Friday, June 21, 2024

New JavaScript-based Dropper Delivers Bumblebee and IcedID Malware

The latest research unveiled the JavaScript-based droppers, which deliver Bumblebee and IcedID malware instead of PowerShell-based droppers.

These two malware types are significantly related to ransomware attacks. 

Bumblebee is a modular loader, distributed primarily through phishing, used to deliver payloads commonly associated with ransomware deployments. 

IcedID is a modular banking trojan that targets user financial information and can act as a dropper for other malware. It uses a man-in-the-browser attack to steal financial information, including login credentials for online banking sessions. 

The significant change in Bumblebee and IcedId from a PowerShell-based loader to a javascript-based loader and from a banking trojan to a malware loader shows how the threat actors establish their TTPs to evade detection. 

PindOS JavaScript Technical Analysis

According to Deep Instinct’s Threat Research Lab report, the dropper contains comments in Russian. It employs the unique user-agent string “PindOS”, which may be a reference to current (and past) anti-American sentiment in Russia.  

The dropper consists of a single function, “exec,” which gets four parameters. 

  • “UserAgent”: The user-agent string to be used when downloading Bumblebee’s.DLL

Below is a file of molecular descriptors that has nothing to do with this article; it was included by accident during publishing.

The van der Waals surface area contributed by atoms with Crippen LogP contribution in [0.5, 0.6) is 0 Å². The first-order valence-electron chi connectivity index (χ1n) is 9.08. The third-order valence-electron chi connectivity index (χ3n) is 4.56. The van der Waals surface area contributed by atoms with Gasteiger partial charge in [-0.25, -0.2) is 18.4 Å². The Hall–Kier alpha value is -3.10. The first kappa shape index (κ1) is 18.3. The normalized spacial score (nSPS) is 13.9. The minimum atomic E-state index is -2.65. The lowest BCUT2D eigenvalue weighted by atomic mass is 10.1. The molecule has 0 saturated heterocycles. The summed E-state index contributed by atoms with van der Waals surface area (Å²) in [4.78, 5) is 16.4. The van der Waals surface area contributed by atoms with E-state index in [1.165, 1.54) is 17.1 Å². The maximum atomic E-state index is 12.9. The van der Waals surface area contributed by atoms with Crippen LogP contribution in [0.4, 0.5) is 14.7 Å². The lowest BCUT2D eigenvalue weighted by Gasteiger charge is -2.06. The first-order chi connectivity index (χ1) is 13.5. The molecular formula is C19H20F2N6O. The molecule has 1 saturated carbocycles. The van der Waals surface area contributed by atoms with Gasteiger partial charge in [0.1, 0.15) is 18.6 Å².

• “URL1”: First address to download from 
  • “URL2”: Second address to download from 
  • “RunDLL”: Payload DLL-exported function to call 

When executed, the dropper will attempt to download the payload initially from URL1 and execute it by calling on the specified export directly via rundll32.exe.  

If this fails, the dropper will attempt to download the payload from URL2 and execute it using a combination of PowerShell and rundll32.exe. 

The downloaded payload is saved to %appdata%/Microsoft/Templates/<6-char-random-number>.dat  

When comparing the old Bumblebee DLL with the new variant, both have the same main function, “set path”.  

Additionally, it includes “legitimate-looking” strings taken from the FFmpeg open-source project’s “error.c” file and a few other files from the same project for distraction purposes.  

The new variant has four main export functions, unlike the older variant, which had two. 

The retrieved payloads are generated pseudo-randomly “on demand,” which results in a new sample hash each time a payload is fetched to reduce the risk of detection. 

As Bumblebee and IcedID are known to deliver ransomware, we recommend that security teams take note of these IOCs—updated IOCs from Deep Instinct’s GitHub page.


  • Bumblebee.JS dropper SHA256 
  • Bumblebee DLL payload: SHA256 
  • IcedID.JS dropper SHA256 
  • IcedID DLL payload: SHA256 

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Guru baran
Guru baran
Gurubaran is a co-founder of Cyber Security News and GBHackers On Security. He has 10+ years of experience as a Security Consultant, Editor, and Analyst in cybersecurity, technology, and communications.

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